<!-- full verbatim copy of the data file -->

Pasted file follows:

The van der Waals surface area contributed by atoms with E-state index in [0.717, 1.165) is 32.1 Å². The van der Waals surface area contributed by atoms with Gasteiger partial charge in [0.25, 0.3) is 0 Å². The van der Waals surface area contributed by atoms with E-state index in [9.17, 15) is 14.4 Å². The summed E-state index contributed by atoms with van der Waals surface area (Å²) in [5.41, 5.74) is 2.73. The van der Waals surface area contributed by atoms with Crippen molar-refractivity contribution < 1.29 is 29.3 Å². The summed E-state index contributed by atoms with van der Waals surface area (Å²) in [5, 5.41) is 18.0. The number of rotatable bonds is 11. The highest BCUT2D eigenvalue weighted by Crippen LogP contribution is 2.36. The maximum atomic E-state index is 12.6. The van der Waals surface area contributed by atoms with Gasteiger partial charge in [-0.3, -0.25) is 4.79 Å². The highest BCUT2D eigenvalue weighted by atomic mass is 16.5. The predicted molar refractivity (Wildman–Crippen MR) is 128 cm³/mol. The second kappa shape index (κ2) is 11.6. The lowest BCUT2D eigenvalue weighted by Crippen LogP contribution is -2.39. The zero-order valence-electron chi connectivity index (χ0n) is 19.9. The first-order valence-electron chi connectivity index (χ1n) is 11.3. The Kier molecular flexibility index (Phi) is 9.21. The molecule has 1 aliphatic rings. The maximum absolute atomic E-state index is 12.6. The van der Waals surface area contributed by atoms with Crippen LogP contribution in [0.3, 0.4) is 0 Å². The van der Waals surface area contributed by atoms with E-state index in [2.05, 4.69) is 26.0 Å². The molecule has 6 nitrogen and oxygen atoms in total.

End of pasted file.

The van der Waals surface area contributed by atoms with E-state index in [0.717, 1.165) is 32.1 Å². The van der Waals surface area contributed by atoms with Gasteiger partial charge in [0.25, 0.3) is 0 Å². The van der Waals surface area contributed by atoms with E-state index in [9.17, 15) is 14.4 Å². The summed E-state index contributed by atoms with van der Waals surface area (Å²) in [5.41, 5.74) is 2.73. The van der Waals surface area contributed by atoms with Crippen molar-refractivity contribution < 1.29 is 29.3 Å². The summed E-state index contributed by atoms with van der Waals surface area (Å²) in [5, 5.41) is 18.0. The number of rotatable bonds is 11. The highest BCUT2D eigenvalue weighted by Crippen LogP contribution is 2.36. The maximum atomic E-state index is 12.6. The van der Waals surface area contributed by atoms with Gasteiger partial charge in [-0.3, -0.25) is 4.79 Å². The highest BCUT2D eigenvalue weighted by atomic mass is 16.5. The predicted molar refractivity (Wildman–Crippen MR) is 128 cm³/mol. The second kappa shape index (κ2) is 11.6. The lowest BCUT2D eigenvalue weighted by Crippen LogP contribution is -2.39. The zero-order valence-electron chi connectivity index (χ0n) is 19.9. The first-order valence-electron chi connectivity index (χ1n) is 11.3. The Kier molecular flexibility index (Phi) is 9.21. The molecule has 1 aliphatic rings. The maximum absolute atomic E-state index is 12.6. The van der Waals surface area contributed by atoms with Crippen LogP contribution in [0.3, 0.4) is 0 Å². The van der Waals surface area contributed by atoms with E-state index in [2.05, 4.69) is 26.0 Å². The molecule has 6 nitrogen and oxygen atoms in total.